All right, take that with you, and let me tell you now what this chapter is all about, very quickly, just in a few words. In the first part of this chapter, all the way down to verse 18, he is talking about the coming of Christ. We know that because of the language, “Behold my servant” and there we have a description of Christ who is the Servant of God to save us, to die for us, who loved us and came to bring salvation to us. So there’s Christ, right at the beginning. Up to verse 18, all that deals with Christ’s bringing salvation to the nations of the world – leaving aside the Jews for a moment. So those first 18 verses of the chapter deal with what Christ would do: he would die in order that the light of the gospel would shine throughout the world. And of course these nations are called the gentiles – you get it in verse 1, “he shall bring forth judgment to the Gentiles”. That means he’s going to tell us, in Scotland and England and Wales and Ireland and America and Australia and Russia, and the other gentile nations, how we can be saved. That’s what Jesus came to do. And you get the same thing really again in verse 18 when it says, “Hear, ye deaf; and look, ye blind, that ye may see.” See, he’s talking to the gentiles who were deaf in those days and blind; we had no idea how to be saved. Maybe some of you have seen the Callanish stones in Lewis. Well the people that put them up centuries and centuries ago had no idea how to get to heaven. They lived and died in darkness. Same with the stones down at Stonehenge in Wiltshire in England; they had these great monuments of some sort of religious symbolism – they had no idea how to get to heaven. They lived and died in darkness because that was before Christ came. But when Christ came the gospel began to go throughout all the world and the Holy Spirit and preachers with the Holy Spirit in them brought the gospel to Scotland, England, Ireland, Wales, America, and Australia; and all over the world this message has gone out to the gentiles. Well that’s what you get in verses 1-18.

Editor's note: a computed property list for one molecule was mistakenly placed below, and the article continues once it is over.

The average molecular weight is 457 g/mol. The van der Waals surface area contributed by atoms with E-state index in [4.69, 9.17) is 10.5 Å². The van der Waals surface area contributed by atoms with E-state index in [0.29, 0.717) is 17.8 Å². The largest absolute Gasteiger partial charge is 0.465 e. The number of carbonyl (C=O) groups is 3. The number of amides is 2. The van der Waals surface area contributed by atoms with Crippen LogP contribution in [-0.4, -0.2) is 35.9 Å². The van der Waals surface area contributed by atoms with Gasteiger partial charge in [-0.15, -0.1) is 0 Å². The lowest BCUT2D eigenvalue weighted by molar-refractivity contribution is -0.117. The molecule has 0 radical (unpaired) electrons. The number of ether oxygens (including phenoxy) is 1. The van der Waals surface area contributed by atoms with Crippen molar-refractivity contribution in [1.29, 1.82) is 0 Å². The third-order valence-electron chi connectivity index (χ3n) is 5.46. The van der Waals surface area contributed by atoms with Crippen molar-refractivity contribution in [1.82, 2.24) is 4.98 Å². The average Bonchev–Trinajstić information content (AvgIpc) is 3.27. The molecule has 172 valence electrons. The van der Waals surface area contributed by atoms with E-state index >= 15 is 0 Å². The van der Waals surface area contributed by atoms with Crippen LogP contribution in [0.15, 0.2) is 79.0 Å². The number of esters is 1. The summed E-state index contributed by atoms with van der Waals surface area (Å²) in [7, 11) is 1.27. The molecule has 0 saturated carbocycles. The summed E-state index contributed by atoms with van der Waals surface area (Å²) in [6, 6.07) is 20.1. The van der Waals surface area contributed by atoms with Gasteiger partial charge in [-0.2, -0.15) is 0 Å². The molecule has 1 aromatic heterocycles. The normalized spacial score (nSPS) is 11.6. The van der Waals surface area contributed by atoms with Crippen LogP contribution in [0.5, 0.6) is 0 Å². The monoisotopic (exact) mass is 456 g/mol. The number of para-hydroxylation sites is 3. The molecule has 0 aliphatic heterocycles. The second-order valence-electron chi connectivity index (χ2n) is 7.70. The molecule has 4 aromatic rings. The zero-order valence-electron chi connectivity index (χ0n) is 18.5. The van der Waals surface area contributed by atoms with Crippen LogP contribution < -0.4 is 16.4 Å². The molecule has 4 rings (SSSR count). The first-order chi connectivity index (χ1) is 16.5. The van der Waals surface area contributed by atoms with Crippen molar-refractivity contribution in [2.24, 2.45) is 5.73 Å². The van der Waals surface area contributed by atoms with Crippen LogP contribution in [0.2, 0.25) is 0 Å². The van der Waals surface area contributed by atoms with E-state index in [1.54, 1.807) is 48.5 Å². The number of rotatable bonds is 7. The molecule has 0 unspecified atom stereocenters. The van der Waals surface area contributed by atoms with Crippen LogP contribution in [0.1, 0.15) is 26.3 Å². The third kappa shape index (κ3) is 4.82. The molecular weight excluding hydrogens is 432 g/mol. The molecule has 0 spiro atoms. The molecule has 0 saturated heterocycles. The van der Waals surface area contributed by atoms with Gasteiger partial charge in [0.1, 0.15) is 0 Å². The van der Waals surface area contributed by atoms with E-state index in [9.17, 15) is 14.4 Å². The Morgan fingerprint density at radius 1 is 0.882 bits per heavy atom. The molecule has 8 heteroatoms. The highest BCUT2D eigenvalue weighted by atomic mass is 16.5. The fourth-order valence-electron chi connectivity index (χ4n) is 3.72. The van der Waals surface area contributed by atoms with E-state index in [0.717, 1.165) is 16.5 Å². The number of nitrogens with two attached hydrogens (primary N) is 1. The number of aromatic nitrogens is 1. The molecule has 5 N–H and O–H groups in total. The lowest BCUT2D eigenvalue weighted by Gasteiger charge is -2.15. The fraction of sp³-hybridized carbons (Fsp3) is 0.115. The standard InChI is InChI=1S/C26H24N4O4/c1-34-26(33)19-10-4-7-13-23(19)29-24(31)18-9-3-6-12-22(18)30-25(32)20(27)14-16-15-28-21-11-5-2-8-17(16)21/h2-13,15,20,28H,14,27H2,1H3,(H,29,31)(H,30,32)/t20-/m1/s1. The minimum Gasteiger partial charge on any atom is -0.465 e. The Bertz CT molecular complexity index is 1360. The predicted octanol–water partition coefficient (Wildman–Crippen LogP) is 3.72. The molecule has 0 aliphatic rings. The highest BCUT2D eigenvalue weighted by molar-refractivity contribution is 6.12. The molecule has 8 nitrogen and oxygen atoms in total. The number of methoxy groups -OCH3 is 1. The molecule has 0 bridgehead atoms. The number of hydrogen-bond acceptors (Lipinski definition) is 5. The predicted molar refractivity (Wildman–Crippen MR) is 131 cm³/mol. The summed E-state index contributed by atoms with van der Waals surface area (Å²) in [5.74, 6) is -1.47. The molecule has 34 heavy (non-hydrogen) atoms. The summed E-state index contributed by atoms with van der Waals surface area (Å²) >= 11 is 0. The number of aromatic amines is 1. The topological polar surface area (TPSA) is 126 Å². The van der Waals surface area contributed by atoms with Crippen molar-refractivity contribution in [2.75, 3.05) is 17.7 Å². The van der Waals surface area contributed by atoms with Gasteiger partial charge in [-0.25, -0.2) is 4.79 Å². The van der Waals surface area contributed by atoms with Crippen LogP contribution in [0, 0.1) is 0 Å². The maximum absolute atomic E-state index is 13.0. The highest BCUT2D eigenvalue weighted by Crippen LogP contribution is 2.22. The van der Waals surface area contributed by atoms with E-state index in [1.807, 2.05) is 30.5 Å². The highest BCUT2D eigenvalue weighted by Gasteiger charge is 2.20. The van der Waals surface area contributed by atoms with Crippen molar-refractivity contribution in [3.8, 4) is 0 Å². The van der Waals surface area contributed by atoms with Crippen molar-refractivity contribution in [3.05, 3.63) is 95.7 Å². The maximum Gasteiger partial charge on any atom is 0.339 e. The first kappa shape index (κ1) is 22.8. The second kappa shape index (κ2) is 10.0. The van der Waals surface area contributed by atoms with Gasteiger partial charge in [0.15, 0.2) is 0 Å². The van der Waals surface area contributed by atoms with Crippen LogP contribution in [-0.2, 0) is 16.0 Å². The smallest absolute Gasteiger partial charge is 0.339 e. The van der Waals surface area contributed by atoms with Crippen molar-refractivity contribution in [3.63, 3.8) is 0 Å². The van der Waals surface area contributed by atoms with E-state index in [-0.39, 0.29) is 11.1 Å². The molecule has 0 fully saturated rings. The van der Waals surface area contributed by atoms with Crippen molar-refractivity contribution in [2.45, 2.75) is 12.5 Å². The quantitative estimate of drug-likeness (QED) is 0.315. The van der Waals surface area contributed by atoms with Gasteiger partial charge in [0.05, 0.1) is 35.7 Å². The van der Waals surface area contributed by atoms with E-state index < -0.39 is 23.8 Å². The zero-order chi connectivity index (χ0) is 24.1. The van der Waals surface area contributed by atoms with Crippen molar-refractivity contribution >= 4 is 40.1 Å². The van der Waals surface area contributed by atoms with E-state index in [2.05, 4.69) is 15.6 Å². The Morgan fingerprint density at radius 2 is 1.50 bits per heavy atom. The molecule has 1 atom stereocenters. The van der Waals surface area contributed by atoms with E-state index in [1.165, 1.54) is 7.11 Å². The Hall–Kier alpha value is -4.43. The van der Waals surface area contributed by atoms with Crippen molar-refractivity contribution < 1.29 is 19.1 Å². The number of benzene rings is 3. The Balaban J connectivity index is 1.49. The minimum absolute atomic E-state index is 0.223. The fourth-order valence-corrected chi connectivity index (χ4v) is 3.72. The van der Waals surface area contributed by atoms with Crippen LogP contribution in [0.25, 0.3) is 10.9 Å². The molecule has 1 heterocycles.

But then at verse 19 to the end of the chapter you get a change of emphasis. What do you get here? He is talking now at verse 19 about the Jews, “Who is blind, but my servant? or deaf, as my messenger that I sent? …. Seeing many things, but thou observest not.” He means when Jesus Christ would come the Jews would kill him. That’s exactly what they did because they were spiritually blind. They had the Old Testament but they didn’t understand its meaning, they were spiritually blind. So here’s the interesting thing about the chapter: the first 18 verses deal with the salvation of the world; and verses 19 to the end deal with the blinding of the Jews, and that’s been true ever since. For two thousand years the Jews have rejected Christ – blind, blind, blind because they didn’t accept him as their Messiah.

So that’s the gist of what this whole chapter is about. And its relevance to your life is this: that here God is telling us how you personally may know everlasting life, and that’s why I chose my text at verse 16. Let me read it again. God is speaking: “And I will bring the blind by a way that they knew not; I will lead them in paths that they have not known: I will make darkness light before them, and crooked things straight. These things will I do unto them, and not forsake them.” In other words God says, “I’m going to take a message to the whole of mankind which will utterly change their lives.” (Sermon: “God’s Grace to Blind Sinners”)